Tuesday, August 5, 2008

Xenakis realizations

Iannis Xenakis was one of the great composers, along with Stockhausen, Boulez, and the rest of the European avant-garde, when I was first learning about new music back in the 1970s. Dutifully I bought albums of his music and his piano scores. But I was most impressed with his electronic music, not surprising considering where my tastes turned out. There was a Nonesuch LP of his Electro-Acoustic [sic] music that I played until it wore out. The music on the LP has been reissued on CD, and the music is as impressive today as when it was originally released in 1972. His later electronic pieces, Persepolis and La Légende d'Eer, were equally imposing and remain among my favorite musique concrète.

It took several other purchases to make a disappointing discovery, that I didn't really take to his instrumental music as much as his electronics. Even though I picked up a half dozen or so CDs over the years, none of his instrumental music has arrived in my iTunes, which basically means that I haven't listened to it in several years. While I admire and respect his work tremendously, the last Xenakis CD I bought before the one under discussion here was five years ago, one of a set of works for large orchestra conducted by Arturo Tamayo.

What prompted me to buy the recent Neos CD of Xenakis' keyboard works was that instead of being performed in the usual manner, the five pieces on the CD (limiting my discussion here to the three piano works, but there are also two for harpsichord) were MIDI realizations by the conductor Daniel Grossmann. Now, I've done my own MIDI realizations of piano compositions.  I posted one by Dennis Riley here a while back, so I have no inherent bias against the technology. There's even considerable history in recording using MIDI piano. Herbert Henck participated in Klarenz Barlow's album of his piece Çoğluotobüsişletmesi (unfortunately not reissued on CD), where Henck performed the piece on one side, and a computer realization was on the other. More recently, Carolyn Yarnell released a MIDI realization of her beautiful piece The Same Sky on Tzadik, while pianist Kathleen Supové released the same piece played on piano.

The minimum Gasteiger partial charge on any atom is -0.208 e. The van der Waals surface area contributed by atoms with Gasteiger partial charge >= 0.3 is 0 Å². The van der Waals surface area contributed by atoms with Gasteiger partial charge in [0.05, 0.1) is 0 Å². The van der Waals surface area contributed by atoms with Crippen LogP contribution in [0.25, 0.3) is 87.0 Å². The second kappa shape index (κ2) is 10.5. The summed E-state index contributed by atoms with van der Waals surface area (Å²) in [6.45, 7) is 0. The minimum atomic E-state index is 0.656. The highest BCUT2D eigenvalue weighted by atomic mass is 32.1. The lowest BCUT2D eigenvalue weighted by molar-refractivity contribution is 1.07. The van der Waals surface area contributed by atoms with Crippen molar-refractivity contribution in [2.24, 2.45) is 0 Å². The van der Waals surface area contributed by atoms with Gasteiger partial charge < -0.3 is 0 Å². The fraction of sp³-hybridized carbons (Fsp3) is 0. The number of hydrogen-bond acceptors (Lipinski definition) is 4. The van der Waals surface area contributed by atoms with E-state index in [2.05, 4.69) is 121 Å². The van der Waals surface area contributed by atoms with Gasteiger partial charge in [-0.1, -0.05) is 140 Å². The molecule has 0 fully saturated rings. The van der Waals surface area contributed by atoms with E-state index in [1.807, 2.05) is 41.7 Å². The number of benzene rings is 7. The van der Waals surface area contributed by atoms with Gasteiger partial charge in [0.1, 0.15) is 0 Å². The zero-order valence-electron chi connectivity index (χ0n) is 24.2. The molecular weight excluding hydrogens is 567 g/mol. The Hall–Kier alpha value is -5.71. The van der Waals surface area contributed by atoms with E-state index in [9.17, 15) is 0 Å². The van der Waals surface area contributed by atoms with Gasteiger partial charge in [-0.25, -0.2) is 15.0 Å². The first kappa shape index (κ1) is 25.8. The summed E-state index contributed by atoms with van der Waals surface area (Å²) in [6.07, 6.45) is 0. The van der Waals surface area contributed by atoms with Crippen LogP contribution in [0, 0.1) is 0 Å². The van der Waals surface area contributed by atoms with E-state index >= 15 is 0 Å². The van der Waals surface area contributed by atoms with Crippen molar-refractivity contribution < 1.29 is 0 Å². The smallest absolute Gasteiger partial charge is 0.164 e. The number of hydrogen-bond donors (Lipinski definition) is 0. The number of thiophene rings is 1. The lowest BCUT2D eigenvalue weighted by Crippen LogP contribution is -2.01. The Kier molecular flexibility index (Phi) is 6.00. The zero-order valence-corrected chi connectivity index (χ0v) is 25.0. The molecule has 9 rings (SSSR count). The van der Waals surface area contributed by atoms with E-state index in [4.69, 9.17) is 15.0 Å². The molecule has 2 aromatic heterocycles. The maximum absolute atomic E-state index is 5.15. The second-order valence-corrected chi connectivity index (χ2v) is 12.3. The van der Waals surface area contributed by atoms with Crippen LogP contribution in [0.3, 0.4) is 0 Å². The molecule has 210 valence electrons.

Certainly Xenakis's piece are sufficiently complex to warrant a computer realization. The score for Herma contains notations for three different pitch classes, which he uses for set operations (intersection, union, negation), as well as specific dynamic marks ranging from ppp to fff (but not including p, mp, and only one mf), often combining very loud and very soft notes simultaneously. Evryali creates textures from simultaneous but apparently separate lines, often requiring four staves (and even five, in one passage) to clarify the relationships to the pianist. And Mists, which ranks among the largest piano scores simply in terms of physical size, combines Herma's pitch classes with complex rhythmic hemiolas and cryptic pitch class notation. British composer Brian Ferneyhough writes extremely difficult music because he wants the performer's struggle to be audible in the performance, and Xenakis is sometimes in a comparable position.  (I haven't seen any computer realizations of Ferneyhough's music, which might be more appropriate than Xenakis.  But then, Ferneyhough is still around and might choose to prohibit such a development.)  And yet, there are several recordings of live pianists playing all three of these pieces, which suggests that as difficult as they may be, they aren't completely impossible to play.

The instinctive reaction to Grossmann's album is that he's cheating, that a professional pianist ought to be able to perform Xenakis's piano music without having to resort to software solutions. Grossmann's response is in the liner notes (actually written by composer and Xenakis specialist Tom Sora), in an essay entitled "Complex — Unplayable — Authoritative". I won't go into the details, but Sora gives several rationales supporting the claim staked in his title. (You can find the essay online at Neos.) The question is whether the music is as convincing as other recordings.

One of the major differences between Grossmann's recording and real pianos is the amount of resonance in the sound clouds, where the pianist plays lots of notes, both very loud and very soft, with the sustaining pedal down. In Grossmann's recording, you hear every note, i.e., the resonance is very subdued. In Claude Helffer's recording for Montaigne, the cloud is much more cloudy, with the loud notes poking through the murk and the soft notes merely contributing color. The liner notes refer to one passage (marked "+A nuage 5 s/s" in the score, around a minute into the piece) as requiring staccato notes "to sound simultaneously with another layer containing notes that are to form a compact cloud by means of the pedal," but my score doesn't have any such staccato markings.*

Also, using the computer, Grossmann is able to use stereo effects that a single piano cannot. He uses panning in some of the more contrapuntal sections to help distinguish the various lines, such as in the arborescent sections of Mists. Even though the panning effects are most audible with headphone listening, it contributes to the same ends as Grossmann's resonance decisions. Essentially, Grossmann has opted to emphasize Xenakis' pitch relations instead of the more textural ones that Helffer achieves. This is not necessarily due to the nature of a MIDI realization. His software (unfortunately not credited, but perhaps that's just the curiosity of a former geek) probably has a setting for the amount of sustain resonance.